(Bloomberg) -- Lyft Inc. blew past analysts’ revenue estimates for the third quarter and raised its 2019 forecast, suggesting efforts to add more active riders and gain pricing power are paying off.
The ride-hailing company said full-year revenue will be $3.57 billion to $3.58 billion, beating analysts’ projections of $3.51 billion. Increased ridership and higher revenue per rider drove the results and the company reiterated that it plans to turn a profit by the end of 2021.
Adjusted revenue in the three months ended Sept. 30 jumped 63% to $955.6 million. Analysts had expected revenue of $916.2 million. Lyft also narrowed its adjusted net loss, which excludes stock-based compensation, acquisition expenses and other costs, to $121.6 million compared to $245.3 million for the same period a year ago. Analysts had expected a loss of $212 million.
The results come as the ride-sharing sector’s grow-at-all costs mindset gives way to a focus on profits. The price war with chief rival Uber Technologies Inc. is easing, with both companies slicing rider discounts and driver incentives.
Uber reports financial results Monday. San Francisco-based Lyft said last week that it will become profitable a year earlier than analysts had expected because it’s focusing on profitable growth, rather than scale at all costs.
“The market is increasingly rational with the increasing trend where more people are paying full price for their rides,” Chief Financial Officer Brian Roberts said in a phone interview. Sales and marketing as a percentage of revenue dropped to 17% compared with 41% during the same period a year earlier.But unlike Uber, which continues to expand its food delivery service and offer new services like connecting gig workers with employers, Lyft is focused exclusively on transportation. Lyft operates in more than 300 markets across the U.S. and Canada, the overwhelming majority of which are in the U.S.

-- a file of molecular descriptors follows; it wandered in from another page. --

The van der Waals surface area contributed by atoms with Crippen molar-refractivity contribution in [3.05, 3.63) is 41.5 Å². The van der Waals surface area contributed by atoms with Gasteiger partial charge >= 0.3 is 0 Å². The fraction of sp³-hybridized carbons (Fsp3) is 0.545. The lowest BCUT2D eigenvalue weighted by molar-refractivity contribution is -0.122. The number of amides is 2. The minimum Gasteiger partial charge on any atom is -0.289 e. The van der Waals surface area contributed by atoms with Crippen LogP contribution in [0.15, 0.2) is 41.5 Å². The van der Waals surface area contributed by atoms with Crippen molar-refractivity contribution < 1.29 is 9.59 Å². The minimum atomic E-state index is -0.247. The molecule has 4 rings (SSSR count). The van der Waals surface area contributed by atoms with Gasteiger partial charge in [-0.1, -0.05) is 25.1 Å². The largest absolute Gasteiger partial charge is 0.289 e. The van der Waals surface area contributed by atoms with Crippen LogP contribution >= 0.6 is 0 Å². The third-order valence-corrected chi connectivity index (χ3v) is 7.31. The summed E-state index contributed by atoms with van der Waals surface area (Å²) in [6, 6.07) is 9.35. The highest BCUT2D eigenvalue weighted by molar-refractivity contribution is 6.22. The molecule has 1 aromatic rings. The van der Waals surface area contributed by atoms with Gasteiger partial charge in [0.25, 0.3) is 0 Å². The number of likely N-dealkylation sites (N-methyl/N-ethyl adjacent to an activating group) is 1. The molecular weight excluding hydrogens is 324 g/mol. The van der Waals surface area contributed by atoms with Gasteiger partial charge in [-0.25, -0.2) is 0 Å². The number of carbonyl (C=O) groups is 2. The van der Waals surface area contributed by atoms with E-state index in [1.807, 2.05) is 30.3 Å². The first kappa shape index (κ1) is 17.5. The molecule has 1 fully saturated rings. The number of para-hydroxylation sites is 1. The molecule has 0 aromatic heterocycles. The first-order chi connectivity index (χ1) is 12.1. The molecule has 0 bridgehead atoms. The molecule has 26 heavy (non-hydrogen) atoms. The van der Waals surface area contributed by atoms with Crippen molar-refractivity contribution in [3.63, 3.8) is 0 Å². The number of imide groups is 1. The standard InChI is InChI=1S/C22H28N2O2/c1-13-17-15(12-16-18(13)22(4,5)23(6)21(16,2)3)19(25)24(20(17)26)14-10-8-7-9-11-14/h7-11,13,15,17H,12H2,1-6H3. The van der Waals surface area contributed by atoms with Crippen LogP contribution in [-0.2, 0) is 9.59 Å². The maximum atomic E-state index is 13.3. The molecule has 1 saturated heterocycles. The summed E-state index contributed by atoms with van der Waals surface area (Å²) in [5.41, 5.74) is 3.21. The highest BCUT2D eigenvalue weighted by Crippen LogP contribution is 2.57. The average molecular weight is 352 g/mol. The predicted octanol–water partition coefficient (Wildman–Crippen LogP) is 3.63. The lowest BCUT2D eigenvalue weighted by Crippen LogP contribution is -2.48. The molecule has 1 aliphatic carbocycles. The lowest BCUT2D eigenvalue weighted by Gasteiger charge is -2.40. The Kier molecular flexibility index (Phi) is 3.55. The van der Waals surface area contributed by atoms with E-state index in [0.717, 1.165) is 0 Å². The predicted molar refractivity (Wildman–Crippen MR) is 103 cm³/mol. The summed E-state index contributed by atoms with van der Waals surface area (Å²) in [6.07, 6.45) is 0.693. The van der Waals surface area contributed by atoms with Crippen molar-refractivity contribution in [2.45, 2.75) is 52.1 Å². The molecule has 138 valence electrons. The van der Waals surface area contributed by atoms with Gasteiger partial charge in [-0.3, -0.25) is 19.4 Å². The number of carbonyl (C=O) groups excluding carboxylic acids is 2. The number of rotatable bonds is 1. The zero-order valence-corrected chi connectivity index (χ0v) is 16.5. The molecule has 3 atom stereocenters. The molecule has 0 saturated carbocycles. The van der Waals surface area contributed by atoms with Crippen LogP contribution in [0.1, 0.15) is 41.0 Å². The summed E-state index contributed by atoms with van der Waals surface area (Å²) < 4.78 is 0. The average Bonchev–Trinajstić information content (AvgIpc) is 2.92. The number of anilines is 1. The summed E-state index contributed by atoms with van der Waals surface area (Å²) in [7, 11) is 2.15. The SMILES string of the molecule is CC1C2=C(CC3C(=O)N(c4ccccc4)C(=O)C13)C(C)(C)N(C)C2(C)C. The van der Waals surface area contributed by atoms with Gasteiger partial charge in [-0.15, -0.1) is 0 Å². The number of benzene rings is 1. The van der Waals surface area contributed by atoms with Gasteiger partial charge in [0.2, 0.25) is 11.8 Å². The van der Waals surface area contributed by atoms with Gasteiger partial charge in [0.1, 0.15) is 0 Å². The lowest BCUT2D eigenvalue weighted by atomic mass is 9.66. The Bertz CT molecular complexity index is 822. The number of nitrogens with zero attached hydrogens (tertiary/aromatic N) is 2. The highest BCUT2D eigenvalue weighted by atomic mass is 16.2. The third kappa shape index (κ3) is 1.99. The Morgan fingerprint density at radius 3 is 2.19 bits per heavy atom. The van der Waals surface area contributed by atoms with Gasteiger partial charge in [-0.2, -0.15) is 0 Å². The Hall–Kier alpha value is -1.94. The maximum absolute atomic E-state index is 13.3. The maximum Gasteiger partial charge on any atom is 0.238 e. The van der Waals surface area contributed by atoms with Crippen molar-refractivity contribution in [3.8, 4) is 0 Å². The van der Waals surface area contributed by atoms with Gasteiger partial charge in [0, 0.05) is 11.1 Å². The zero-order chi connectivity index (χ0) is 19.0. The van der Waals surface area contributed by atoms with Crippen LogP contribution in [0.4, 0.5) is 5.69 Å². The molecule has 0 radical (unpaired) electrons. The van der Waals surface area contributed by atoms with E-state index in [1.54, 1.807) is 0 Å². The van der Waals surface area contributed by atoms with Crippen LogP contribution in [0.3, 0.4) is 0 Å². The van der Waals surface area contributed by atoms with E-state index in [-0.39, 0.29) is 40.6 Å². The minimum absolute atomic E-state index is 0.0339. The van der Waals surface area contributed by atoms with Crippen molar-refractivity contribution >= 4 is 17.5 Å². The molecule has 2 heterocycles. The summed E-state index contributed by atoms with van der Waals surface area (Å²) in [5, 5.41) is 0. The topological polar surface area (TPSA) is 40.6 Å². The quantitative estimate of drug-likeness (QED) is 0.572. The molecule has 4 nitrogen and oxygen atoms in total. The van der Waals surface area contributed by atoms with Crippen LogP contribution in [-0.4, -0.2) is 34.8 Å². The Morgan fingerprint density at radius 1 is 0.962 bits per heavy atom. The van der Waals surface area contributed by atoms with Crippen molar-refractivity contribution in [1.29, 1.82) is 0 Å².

“The competition continues to be strong, but it has shifted to be on product rather than on discounts,” said Ron Josey, an analyst at JMP Securities.
Like Uber, Lyft’s shares have had a rough time since an initial public offering in March amid concerns about the companies’ business models, path to profitability and growing regulatory challenges. Lyft shares gained 1.5% in extended trading after closing at $44.11. The stock has declined almost 40% since its IPO, while Uber has dropped 25% since the start of its public trading in May.
Lyft’s strategy is to more deeply penetrate its existing markets, capturing additional riders by offering a range of price options on bikes, scooters and public transit. The company is continuing to experiment with subscription services; it introduced a radically cheaper option Tuesday which offers discounts, free bike and scooter rides and other perks for $20 a month. The company is also targeting the more lucrative corporate-user market, a population Uber has long courted and currently leads.
The company reported 22.3 million active riders during the third quarter and revenue per rider of $42.82, increases of 28% and 27%, respectively, compared with the same period last year.
Despite the strong performance, controlling costs and fending off external risks could prove challenging.
Recent lawsuits brought by women alleging Lyft drivers sexually assaulted them, and California legislation designed to push Lyft and others to reclassify drivers from independent contractors to employees, are both expected to increase costs for the company.
Lyft joined with Uber and DoorDash Inc. to bankroll a November 2020 ballot initiative to challenge the California law which goes into effect Jan. 1.
(Updates with comments from analyst in the eighth paragraph.)
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